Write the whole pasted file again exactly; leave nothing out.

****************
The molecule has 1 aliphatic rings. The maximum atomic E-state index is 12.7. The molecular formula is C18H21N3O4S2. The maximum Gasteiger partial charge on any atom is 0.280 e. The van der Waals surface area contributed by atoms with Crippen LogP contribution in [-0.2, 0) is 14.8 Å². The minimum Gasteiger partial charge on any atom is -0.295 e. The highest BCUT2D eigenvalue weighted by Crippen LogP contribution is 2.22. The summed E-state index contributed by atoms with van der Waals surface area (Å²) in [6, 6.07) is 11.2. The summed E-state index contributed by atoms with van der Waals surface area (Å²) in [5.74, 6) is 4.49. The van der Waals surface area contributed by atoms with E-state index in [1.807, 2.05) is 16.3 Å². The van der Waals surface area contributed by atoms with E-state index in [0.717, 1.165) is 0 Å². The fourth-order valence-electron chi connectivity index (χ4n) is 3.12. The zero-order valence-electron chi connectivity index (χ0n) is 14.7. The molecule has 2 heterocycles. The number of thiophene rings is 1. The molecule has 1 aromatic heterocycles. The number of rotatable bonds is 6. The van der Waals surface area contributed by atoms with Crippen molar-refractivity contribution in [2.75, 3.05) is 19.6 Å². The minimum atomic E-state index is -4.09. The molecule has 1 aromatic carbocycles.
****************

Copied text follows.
The molecule has 1 aliphatic rings. The maximum atomic E-state index is 12.7. The molecular formula is C18H21N3O4S2. The maximum Gasteiger partial charge on any atom is 0.280 e. The van der Waals surface area contributed by atoms with Crippen LogP contribution in [-0.2, 0) is 14.8 Å². The minimum Gasteiger partial charge on any atom is -0.295 e. The highest BCUT2D eigenvalue weighted by Crippen LogP contribution is 2.22. The summed E-state index contributed by atoms with van der Waals surface area (Å²) in [6, 6.07) is 11.2. The summed E-state index contributed by atoms with van der Waals surface area (Å²) in [5.74, 6) is 4.49. The van der Waals surface area contributed by atoms with E-state index in [1.807, 2.05) is 16.3 Å². The van der Waals surface area contributed by atoms with E-state index in [0.717, 1.165) is 0 Å². The fourth-order valence-electron chi connectivity index (χ4n) is 3.12. The zero-order valence-electron chi connectivity index (χ0n) is 14.7. The molecule has 2 heterocycles. The number of thiophene rings is 1. The molecule has 1 aromatic heterocycles. The number of rotatable bonds is 6. The van der Waals surface area contributed by atoms with Crippen molar-refractivity contribution in [2.75, 3.05) is 19.6 Å². The minimum atomic E-state index is -4.09. The molecule has 1 aromatic carbocycles.